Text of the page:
Tire Problems in the Sand Hills of Nebraska

It’s been an awful week. I rode south through Crawford and Hemingford, Nebraska and into the town of Alliance. My plan was to bike through Crescent Lake wildlife refuge. It started out great: I had a nice ride for 20 miles through quiet pasture with hardly a car passing by.

Then I saw the dreaded sign:

So after 35 miles of pavement the road became total sand. My wide knobby tires are made for gravel but powdery sand is a totally different story. It was impossible. I could barely even walk the bike. The tires just sunk into 3 inches of dust. So after an hour I decided to go a different way, but I was thwarted again by the sandy roads.

It turns out I had entered the Sand Hills of Nebraska. Never heard of them? Well neither had I.

The Sand Hills

The Nebraska Sandhills are one of the largest mixed grass prairie and sand dune regions in the world, and the largest sand dune formation in the Western Hemisphere. The dunes sit atop the Ogallala Aquifer, resulting in thousands of little lakes and ponds in lower-lying areas.

This unique combination of environmental factors makes the Sandhills region the largest, most intricate wetland ecosystem in the United States, according to US Fish and Wildlife Service.

The Sandhills remain one of the wildest, most untamed parts of America. These dunes were once thought to be totally useless since the land could not be used to grow crops. As such, the vast majority of this area has never seen a plow – as much as 85% of the Sandhills region is intact natural habitat.

Early Nebraskans soon learned, however, that the Sandhills are perfect ranch land. Cattle thrive out here in “Nebraska’s Outback.” Today, more than 535,500 head of beef cows are living in the Sandhills.

Here’s where the sand hills are located.

A view of the Sand Hills.

Anyway, since it was impossible to continue on the sand I had to backtrack 35 miles to the town of Alliance. There was a paved highway that I could take to get south. But the next morning I noticed an ominous bulge in my rear tire. The tire was coming apart where the sidewall attaches to the wire bead. I spent a few hours figuring out what to do and finally got a needle and thread and sewed the gap shut. Amazingly, it held, but this was a serious problem. I needed a new tire and there were none in town. I was told I needed to go to Scottsbluff, about 60 miles away, where there is a bike shop.

So I left town again, headed west this time. But after a couple hours I again ran into sand. Again I was stuck, I simply could not ride. The tires just sink into the powder. At the same time I noticed another rip in the tire and sealant leaking out. This time there was no option but to put in a tube and return to Alliance, again. I had two more flat tires before I made it back and just as I arrived the original rip got worse and the tube exploded. The tire was now useless.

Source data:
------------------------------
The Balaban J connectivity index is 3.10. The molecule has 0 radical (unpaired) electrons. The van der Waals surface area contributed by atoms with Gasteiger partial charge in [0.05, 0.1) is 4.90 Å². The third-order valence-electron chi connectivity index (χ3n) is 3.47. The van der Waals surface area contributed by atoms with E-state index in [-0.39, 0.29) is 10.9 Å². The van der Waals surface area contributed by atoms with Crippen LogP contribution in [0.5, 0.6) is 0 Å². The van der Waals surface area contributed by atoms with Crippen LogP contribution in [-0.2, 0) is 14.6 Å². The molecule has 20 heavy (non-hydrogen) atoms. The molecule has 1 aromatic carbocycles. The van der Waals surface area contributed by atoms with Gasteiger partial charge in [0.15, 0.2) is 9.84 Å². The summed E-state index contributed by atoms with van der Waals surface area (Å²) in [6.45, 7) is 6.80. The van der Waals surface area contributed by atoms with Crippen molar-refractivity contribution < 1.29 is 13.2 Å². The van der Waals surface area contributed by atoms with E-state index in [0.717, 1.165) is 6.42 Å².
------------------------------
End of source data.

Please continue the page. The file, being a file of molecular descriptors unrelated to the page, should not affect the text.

What to do? I had planned to stay in a hotel that night because rain was forecast and my old tent was leaking. The hotel receptionist said there was a regional bus service that maybe could get me to Scottsbluff. So I called the next morning and by a miracle they said they could take me there that morning for only $23. So I met them at 10 am and was in Scottsbluff by 11. They even dropped me off right at the bike shop. Fortunately the bike shop had the right size tire and I was able to get kitted out again. A miracle. I camped that night in a campground in Scottsbluff. Here I am on the bus.

So I am currently in Scottsbluff, Nebraska, waiting for a storm to pass. My plans have changed a dozen times in the past week, but that’s bike touring: you’ve got to be flexible. I’m told I am leaving the Sand Hills now so the dirt roads should be more rideable. But I can always take the highway if need be. At least I don’t have to worry about my tires.

On to a few photos.

Sad sunflowers.

Nice campsite near Crawford, Nebraska.

I came across this photo by Alejandro Prieto which recently won an award. It is a roadrunner confronted by the new border wall between the usa and Mexico. Besides a human insult the wall has caused disruption of wildlife movement.

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